Teacher Characteristics and Student Achievement: Evidence from Teach For America
Almost a decade ago, Dan Goldhaber found that only about 3 percent of a teacher’s impact on her students came from readily observable characteristics (things like years of experience or degrees attained). The overwhelming impact could be attributed to intangibles like enthusiasm and “skills conveying knowledge.” This study from Harvard doctoral student Will Dobbie opens the vault of teacher-effectiveness characteristics once again. It links Teach For America acceptance records with New York City student-achievement data for new corps members between 2007 and 2009. The rigorous TFA admissions criteria—which include multiple measures like leadership experience, perseverance, and academic achievement—were evaluated to determine any correlations to ELA and math test scores of TFA-taught third through eighth graders. While the study didn’t uncover a trove of new insights, it did find statistically significant correlations between a few of the admissions criteria and the test scores for first year TFA teachers. Notably: A teacher’s prior achievement and perseverance are associated with student gains in math while commitment to the TFA mission is linked to growth in ELA; leadership experience is correlated with improvement in both subjects. (Correlations between student achievement and TFA admission criteria for second-year teachers were statistically insignificant.) Such findings push Goldhaber’s “3 percent” number northward, at least a little bit—in an area where every little bit counts.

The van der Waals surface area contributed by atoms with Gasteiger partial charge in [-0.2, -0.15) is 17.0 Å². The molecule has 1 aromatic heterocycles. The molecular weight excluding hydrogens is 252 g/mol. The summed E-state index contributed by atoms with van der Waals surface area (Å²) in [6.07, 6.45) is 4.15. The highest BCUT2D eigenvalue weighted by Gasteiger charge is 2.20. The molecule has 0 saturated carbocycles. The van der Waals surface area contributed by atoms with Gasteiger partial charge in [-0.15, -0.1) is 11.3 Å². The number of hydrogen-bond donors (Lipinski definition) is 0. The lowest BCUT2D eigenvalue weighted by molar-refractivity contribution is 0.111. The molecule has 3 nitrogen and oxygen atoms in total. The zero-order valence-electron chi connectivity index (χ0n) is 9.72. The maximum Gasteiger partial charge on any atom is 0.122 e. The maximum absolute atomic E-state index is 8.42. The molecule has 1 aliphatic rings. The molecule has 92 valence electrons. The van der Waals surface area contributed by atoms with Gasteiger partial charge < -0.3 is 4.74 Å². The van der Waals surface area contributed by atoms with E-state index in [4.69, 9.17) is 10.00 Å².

|Click to listen to commentary on Dobbie's paper from the Education Gadfly Show podcast
Will Dobbie, “Teacher Characteristics and Student Achievement: Evidence from Teach For America,” (Cambridge, MA: Harvard University, July 2011).
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